KC Community Engagement Meeting Held in Nashville
Kaskaskia College hosted the first of a series of Community Engagement meetings at the Nashville Education Center on Monday, October 19. The meeting was attended by KC administrators, and community civic, business, and education representatives.
Dr. Penny Quinn, President of Kaskaskia College, opened the meeting with an update on the status of the College and its ongoing projects. Dr. Quinn reported that the new Nashville Education Center, located on Highway 127 north of Nashville, was nearing completion, with a dedication ceremony slated for February, 2016.
Dr. Quinn also spoke on the state of KC’s enrollments and financial status. KC experienced a peak enrollment period in 2010, with a steady decline since, along with a projected loss of 11,000 credit hours for fiscal year 2015, translating to a 11% decrease in enrollments. She also shared the financial state of the College, with charts explaining the operating budget along with concerns over state reimbursements, which account for a large portion of the College’s operating capital.
Cheryl Boehne, Director of Admissions, Registration, and Dual Credit for KC, who now has the area Education Centers under her responsibility, spoke briefly on faculty credential changes being made by the Higher Learning Commission (HLC) which is the College’s accrediting body and the Illinois Community College Board (ICCB) which will impact the dual credit program in our 17 high schools. Boehne explained that the guidelines not only apply to the high school dual credit instructors but adjunct faculty as well as full time college faculty. While the guidelines have always been in place the recent changes are very specific. Faculty teaching transfer level courses must have a Master’s degree in the subject area or a Master’s plus 18 graduate hours in the subject. The change will have little effect on career & technical faculty. Dr. Quinn added that although the College is very satisfied with the faculty who teach the dual credit classes, it is being mandated by its accrediting body and we must follow the guidelines. Boehne added that the college is open to working with the high schools on alternative teaching opportunities in order to continue offering high school students the chance to earn college credits while in high school. The College must be in compliance by the start of the fall 2017 semester.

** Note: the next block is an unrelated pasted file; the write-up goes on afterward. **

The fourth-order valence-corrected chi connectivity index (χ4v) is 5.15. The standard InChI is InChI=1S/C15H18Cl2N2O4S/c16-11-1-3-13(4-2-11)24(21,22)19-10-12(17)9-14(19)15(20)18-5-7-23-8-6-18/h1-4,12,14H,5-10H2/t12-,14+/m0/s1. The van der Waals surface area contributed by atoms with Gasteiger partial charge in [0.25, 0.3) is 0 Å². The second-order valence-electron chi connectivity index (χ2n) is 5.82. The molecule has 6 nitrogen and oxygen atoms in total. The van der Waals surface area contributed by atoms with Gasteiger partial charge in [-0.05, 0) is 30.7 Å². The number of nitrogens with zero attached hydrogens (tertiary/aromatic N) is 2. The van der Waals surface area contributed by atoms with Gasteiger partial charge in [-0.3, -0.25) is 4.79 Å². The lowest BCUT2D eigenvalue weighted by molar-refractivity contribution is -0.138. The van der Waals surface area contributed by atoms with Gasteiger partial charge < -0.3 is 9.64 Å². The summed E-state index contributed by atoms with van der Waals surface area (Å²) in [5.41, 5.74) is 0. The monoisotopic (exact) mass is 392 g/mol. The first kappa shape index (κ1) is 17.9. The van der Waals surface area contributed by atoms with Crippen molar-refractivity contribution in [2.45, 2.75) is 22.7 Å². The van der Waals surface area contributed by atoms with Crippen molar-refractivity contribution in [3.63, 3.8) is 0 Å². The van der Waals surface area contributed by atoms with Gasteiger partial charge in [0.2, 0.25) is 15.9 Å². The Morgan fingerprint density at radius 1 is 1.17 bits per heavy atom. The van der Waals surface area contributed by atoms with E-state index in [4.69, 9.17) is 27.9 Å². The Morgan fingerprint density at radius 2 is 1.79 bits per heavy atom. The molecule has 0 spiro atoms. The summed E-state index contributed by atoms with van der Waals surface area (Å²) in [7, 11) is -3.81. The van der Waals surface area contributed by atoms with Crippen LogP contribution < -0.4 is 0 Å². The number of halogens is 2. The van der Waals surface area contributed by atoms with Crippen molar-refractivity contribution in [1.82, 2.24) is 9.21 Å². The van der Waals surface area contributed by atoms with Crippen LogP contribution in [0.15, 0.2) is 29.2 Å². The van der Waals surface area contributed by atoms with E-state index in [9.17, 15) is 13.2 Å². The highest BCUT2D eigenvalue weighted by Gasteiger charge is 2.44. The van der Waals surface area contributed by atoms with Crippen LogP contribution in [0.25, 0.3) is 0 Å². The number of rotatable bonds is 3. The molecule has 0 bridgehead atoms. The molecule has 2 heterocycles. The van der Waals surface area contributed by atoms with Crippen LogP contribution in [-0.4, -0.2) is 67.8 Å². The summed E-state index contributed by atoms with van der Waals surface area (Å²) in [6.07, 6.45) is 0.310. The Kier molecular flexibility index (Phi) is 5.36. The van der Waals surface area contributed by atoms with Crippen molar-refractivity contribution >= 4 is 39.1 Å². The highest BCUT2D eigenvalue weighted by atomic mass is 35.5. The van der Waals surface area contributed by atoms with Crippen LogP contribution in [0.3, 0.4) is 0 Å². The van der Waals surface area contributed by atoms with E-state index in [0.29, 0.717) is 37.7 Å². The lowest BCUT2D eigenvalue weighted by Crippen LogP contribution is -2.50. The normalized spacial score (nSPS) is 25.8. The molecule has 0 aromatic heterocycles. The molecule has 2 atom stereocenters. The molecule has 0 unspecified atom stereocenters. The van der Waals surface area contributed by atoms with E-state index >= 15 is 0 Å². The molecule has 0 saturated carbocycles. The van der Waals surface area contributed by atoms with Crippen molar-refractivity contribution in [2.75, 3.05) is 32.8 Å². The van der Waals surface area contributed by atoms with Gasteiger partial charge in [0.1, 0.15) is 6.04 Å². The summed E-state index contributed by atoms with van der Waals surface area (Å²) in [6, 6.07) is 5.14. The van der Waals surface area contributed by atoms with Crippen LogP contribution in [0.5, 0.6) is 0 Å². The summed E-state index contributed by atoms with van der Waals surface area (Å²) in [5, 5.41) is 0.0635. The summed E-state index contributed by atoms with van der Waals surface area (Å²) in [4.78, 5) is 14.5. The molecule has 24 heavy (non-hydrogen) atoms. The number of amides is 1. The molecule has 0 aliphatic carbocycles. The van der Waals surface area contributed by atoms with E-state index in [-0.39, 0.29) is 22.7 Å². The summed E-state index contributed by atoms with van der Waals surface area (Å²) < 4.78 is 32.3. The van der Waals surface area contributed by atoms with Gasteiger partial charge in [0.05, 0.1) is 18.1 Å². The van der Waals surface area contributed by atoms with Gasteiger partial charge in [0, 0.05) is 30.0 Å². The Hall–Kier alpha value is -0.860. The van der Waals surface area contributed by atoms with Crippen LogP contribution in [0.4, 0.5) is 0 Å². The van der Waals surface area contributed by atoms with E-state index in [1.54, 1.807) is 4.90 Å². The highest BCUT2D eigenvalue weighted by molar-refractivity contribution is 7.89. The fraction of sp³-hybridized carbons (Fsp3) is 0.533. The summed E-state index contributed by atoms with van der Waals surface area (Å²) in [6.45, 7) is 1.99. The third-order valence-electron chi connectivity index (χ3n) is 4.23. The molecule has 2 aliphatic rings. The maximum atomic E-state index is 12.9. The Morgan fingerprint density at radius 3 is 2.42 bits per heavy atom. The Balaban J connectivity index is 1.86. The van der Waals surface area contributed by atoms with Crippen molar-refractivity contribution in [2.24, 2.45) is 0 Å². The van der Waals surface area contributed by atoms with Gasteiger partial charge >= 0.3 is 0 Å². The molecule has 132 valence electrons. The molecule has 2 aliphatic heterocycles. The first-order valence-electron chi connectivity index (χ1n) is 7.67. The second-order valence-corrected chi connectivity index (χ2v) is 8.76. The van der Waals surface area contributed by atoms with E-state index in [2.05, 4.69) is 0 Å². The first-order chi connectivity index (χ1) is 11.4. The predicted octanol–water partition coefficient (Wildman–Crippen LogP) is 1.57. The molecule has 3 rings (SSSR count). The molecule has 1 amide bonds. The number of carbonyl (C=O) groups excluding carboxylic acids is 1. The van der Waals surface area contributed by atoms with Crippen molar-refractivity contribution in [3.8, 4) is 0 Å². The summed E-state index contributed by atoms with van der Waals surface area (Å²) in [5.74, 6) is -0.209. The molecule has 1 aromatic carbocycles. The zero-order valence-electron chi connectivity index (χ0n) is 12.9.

George Evans, Dean of Career and Technical Education for KC, shared the results of a survey conducted by the South Central Illinois Growth Alliance (SCIGA). SCIGA is made up of civic and business leaders from the entire Kaskaskia College district, and the survey asked community leaders what needs they experienced that KC may be in a position to fulfill. Evans reported that survey results showed that 92% of respondents declared a need for workplace ethics such as punctuality, cooperation, and professionalism. Evans stated that each of the Career and Technical programs at KC incorporate workplace ethics into the curriculum. Other concerns from the survey included basic problem solving skills and basic comprehension. Evans said that these issues were also being addressed at KC.
The SCIGA survey and anecdotal evidence points to a need for trained machinists in the area, Evans said, which segued into a discussion of the training programs KC is conducting at Nascote Industries. Janmarie Kent of Nascote reported that the Magna Track program, in which eligible and screened high school students participate, has been a useful tool in recruiting new workers. Those students successfully completing Magna Track are guaranteed probationary employment with Nascote, with the hope that they will become full time employees. Though originally targeting those students with no plans to go to college, a majority of the students completing the program have enrolled in higher education, Kent said. Diane Weihe, who was in attendance, said that she had a relative in the Magna Track program and that the family is very pleased with the results.
Travis Henson, Director of Marketing for KC, asked the attendees for ideas to help the College get their message out. Responses included posting flyers for relevant Community education classes at area businesses and churches, banner ads on municipal and school websites, and increased use of social media.
For more information on Kaskaskia College’s Community Engagement, or to suggest ways that KC can help to build the communities, please contact Cheryl Boehne at 618-545-3184 or by email at email@example.com.